English politicians, in the matter of University Education for the Irish Catholics, have hitherto imitated the doctrine laid down by Mr. Bumble - that the great principle of out-of-door relief is, to give the paupers exactly what they don’t want; and then they get tired of coming.
Twenty-seven out of twenty-nine of the Irish Catholic Bishops ask for a Catholic University Charter and Endowment, and are supported in this claim by an overwhelming majority of their flocks.
The Irish Catholics asked the English Parliament for bread, and they gave them a stone: instead of a Chartered University, with a fair endowment and perfect freedom of Education, they received Queens Colleges, which were condemned as godless, and which they were prohibited by their Church from using.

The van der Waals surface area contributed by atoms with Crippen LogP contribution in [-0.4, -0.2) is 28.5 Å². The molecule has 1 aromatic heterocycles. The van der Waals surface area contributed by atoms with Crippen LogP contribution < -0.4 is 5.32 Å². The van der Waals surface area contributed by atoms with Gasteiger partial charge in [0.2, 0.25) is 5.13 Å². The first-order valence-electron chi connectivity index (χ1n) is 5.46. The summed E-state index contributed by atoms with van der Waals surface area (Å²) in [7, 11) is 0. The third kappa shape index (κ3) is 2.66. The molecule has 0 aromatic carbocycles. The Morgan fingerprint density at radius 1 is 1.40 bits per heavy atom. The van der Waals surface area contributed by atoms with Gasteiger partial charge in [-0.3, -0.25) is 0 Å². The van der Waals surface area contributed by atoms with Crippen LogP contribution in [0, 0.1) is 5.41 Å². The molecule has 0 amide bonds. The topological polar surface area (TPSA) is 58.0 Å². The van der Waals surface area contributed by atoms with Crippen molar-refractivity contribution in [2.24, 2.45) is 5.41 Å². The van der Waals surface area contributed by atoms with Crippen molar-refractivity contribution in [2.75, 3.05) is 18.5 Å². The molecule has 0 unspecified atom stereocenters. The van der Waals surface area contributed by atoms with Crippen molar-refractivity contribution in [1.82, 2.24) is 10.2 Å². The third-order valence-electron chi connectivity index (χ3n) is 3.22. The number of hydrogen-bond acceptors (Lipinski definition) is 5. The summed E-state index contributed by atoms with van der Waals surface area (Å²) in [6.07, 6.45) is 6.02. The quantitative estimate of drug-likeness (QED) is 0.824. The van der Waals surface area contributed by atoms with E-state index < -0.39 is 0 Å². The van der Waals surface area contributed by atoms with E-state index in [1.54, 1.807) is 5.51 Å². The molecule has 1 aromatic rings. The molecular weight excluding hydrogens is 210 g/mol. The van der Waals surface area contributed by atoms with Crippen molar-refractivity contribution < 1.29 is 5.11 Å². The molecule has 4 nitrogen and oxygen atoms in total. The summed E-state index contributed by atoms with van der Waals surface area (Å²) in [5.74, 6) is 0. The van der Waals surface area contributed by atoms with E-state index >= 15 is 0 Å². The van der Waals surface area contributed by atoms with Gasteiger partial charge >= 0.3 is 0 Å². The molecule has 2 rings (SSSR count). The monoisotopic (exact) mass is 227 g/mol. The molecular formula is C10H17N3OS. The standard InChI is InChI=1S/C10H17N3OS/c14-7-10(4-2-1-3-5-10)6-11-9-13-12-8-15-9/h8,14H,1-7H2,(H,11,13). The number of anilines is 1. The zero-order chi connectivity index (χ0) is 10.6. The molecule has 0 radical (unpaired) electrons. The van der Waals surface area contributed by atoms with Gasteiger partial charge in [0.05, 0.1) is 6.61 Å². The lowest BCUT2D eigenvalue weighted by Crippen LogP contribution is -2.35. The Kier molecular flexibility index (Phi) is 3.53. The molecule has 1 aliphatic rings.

Let the Parliament of England for once try an experiment which will meet with the approval of Irishmen of all classes, and give to Ireland a third University, in  which the highest and best type of Catholic education shall be developed freely. Protestantism cannot suffer by the contrast, and education must certainly benefit. (pp.16-17.)
The milk-white Lily is not less beautiful than the crimson Rose; let them flourish side by side in the garden of Ireland. (p.18; end.)
—See full text version in RICORSO Library - attached